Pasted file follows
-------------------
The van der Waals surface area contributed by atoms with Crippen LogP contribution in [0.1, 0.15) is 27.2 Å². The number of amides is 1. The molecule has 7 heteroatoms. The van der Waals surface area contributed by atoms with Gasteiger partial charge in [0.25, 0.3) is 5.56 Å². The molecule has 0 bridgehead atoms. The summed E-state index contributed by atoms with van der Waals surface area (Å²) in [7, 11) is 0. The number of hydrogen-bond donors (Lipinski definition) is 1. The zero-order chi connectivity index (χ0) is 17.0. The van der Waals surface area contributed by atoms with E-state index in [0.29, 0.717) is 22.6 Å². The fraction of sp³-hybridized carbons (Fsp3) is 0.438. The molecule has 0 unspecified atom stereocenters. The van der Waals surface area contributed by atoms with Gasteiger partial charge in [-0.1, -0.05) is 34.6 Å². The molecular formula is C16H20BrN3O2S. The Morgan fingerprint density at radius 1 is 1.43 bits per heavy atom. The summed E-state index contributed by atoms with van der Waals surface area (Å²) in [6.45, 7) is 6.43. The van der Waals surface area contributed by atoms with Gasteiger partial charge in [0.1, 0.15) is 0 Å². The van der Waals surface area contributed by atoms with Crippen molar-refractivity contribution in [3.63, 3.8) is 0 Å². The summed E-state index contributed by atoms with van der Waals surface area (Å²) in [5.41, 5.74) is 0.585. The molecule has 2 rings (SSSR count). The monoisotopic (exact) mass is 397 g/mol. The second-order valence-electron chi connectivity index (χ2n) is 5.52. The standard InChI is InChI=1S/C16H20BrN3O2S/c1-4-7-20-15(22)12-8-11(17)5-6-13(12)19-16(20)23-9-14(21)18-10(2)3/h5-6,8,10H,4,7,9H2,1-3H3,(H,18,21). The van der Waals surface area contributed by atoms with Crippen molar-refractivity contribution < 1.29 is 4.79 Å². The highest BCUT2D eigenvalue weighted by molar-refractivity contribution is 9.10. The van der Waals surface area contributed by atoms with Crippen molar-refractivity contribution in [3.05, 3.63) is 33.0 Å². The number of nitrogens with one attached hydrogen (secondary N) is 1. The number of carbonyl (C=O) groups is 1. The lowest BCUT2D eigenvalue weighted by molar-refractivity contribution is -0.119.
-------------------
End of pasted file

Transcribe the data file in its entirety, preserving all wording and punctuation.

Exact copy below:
The van der Waals surface area contributed by atoms with Crippen LogP contribution in [0.1, 0.15) is 27.2 Å². The number of amides is 1. The molecule has 7 heteroatoms. The van der Waals surface area contributed by atoms with Gasteiger partial charge in [0.25, 0.3) is 5.56 Å². The molecule has 0 bridgehead atoms. The summed E-state index contributed by atoms with van der Waals surface area (Å²) in [7, 11) is 0. The number of hydrogen-bond donors (Lipinski definition) is 1. The zero-order chi connectivity index (χ0) is 17.0. The van der Waals surface area contributed by atoms with E-state index in [0.29, 0.717) is 22.6 Å². The fraction of sp³-hybridized carbons (Fsp3) is 0.438. The molecule has 0 unspecified atom stereocenters. The van der Waals surface area contributed by atoms with Gasteiger partial charge in [-0.1, -0.05) is 34.6 Å². The molecular formula is C16H20BrN3O2S. The Morgan fingerprint density at radius 1 is 1.43 bits per heavy atom. The summed E-state index contributed by atoms with van der Waals surface area (Å²) in [6.45, 7) is 6.43. The van der Waals surface area contributed by atoms with Gasteiger partial charge in [0.1, 0.15) is 0 Å². The van der Waals surface area contributed by atoms with Crippen molar-refractivity contribution in [3.63, 3.8) is 0 Å². The summed E-state index contributed by atoms with van der Waals surface area (Å²) in [5.41, 5.74) is 0.585. The molecule has 2 rings (SSSR count). The monoisotopic (exact) mass is 397 g/mol. The second-order valence-electron chi connectivity index (χ2n) is 5.52. The standard InChI is InChI=1S/C16H20BrN3O2S/c1-4-7-20-15(22)12-8-11(17)5-6-13(12)19-16(20)23-9-14(21)18-10(2)3/h5-6,8,10H,4,7,9H2,1-3H3,(H,18,21). The van der Waals surface area contributed by atoms with Crippen molar-refractivity contribution < 1.29 is 4.79 Å². The highest BCUT2D eigenvalue weighted by molar-refractivity contribution is 9.10. The van der Waals surface area contributed by atoms with Crippen molar-refractivity contribution in [3.05, 3.63) is 33.0 Å². The number of nitrogens with one attached hydrogen (secondary N) is 1. The number of carbonyl (C=O) groups is 1. The lowest BCUT2D eigenvalue weighted by molar-refractivity contribution is -0.119.